Sept. 13, 2021 By Christian Murray
Mayor Bill de Blasio announced Friday that the NYPD will be stepping up its traffic enforcement near schools this week.
The announcement comes as public schools fully reopen for in-person classes today, the first time they are operating on a full-time, in-person basis since March 2020.
The increase in enforcement also comes at a time when the Mayor is calling on Albany to permit the city to use its speed cameras in school zones on a 24/7 basis—instead of just Monday-Friday from 6 a.m. through 10 p.m.
The mayor said that the NYPD will increase its traffic enforcement all autumn, although with a special push this week.
He said officers will ticket drivers who fail to yield to pedestrians and cyclists near schools. Additionally officers will look to target reckless drivers and those who speed in areas close to schools.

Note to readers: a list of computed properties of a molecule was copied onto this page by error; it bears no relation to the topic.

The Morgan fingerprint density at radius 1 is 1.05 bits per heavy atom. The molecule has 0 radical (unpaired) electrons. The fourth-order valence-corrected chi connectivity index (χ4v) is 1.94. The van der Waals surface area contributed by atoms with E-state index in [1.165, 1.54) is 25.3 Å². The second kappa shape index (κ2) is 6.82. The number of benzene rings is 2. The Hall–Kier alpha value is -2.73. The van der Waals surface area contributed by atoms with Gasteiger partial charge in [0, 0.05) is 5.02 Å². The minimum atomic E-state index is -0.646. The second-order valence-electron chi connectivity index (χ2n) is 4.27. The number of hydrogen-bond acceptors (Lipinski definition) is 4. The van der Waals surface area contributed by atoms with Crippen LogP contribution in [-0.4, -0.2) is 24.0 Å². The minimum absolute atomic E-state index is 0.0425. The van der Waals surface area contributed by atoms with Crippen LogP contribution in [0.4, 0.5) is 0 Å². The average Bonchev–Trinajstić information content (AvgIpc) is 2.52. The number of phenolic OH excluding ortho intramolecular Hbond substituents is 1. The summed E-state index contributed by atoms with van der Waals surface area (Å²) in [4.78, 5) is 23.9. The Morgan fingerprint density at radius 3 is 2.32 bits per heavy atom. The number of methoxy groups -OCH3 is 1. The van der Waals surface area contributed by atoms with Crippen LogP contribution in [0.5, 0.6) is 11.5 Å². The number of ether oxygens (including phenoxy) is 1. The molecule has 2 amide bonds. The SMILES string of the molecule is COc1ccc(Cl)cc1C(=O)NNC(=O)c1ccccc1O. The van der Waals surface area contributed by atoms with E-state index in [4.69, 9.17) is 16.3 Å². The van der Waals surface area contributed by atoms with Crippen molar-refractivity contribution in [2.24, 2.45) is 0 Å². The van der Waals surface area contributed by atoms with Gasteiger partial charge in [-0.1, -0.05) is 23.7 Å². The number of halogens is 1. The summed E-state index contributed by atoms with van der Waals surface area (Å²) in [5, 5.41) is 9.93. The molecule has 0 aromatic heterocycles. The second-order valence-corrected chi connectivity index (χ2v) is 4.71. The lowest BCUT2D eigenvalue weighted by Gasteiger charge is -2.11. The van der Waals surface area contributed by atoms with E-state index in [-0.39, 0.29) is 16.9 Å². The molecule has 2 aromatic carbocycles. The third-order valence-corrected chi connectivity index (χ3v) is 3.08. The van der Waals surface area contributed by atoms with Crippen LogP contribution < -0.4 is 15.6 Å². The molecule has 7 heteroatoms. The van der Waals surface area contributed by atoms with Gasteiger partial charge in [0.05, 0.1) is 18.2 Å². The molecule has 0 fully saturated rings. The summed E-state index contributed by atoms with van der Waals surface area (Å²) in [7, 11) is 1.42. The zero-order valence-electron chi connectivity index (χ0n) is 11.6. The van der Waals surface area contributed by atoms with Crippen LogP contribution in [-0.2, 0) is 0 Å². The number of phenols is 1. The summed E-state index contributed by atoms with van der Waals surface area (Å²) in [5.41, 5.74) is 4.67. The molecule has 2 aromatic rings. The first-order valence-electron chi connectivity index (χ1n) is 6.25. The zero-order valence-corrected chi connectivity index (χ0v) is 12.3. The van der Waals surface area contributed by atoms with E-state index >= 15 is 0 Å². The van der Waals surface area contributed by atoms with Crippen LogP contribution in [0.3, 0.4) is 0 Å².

“New York City schools have the most rigorous COVID-19 safety protocols in the country, but our mission isn’t complete until all facilities are safe from traffic violence, too,” de Blasio said in a statement.
The NYPD said Friday that it is ready to step up enforcement.
“The NYPD is committed to making sure our roadways are safe for the return of all of our city’s students,” said NYPD Chief of Transportation Kim Royster. “This citywide enforcement initiative will be focused on holding drivers that speed — and drivers that fail to yield to pedestrians and cyclists — accountable.”
The DOT released city data Thursday that revealed that one-third of fatal crashes last year occurred in school speed zones overnight or on weekends. The cameras, however, were not permitted to be on.
De Blasio is calling on Albany to allow the city to operate its 1,400 speed cameras in 750 school zones on a 24/7 basis—instead of just weekdays.
“Albany must allow us to operate our speed cameras overnight and hold dangerous drivers accountable, no matter when they break the law.”
Legislation has been introduced in both the state senate and assembly calling for 24/7 camera use in school zones. State lawmakers aim to pass the bills in their upcoming legislative session.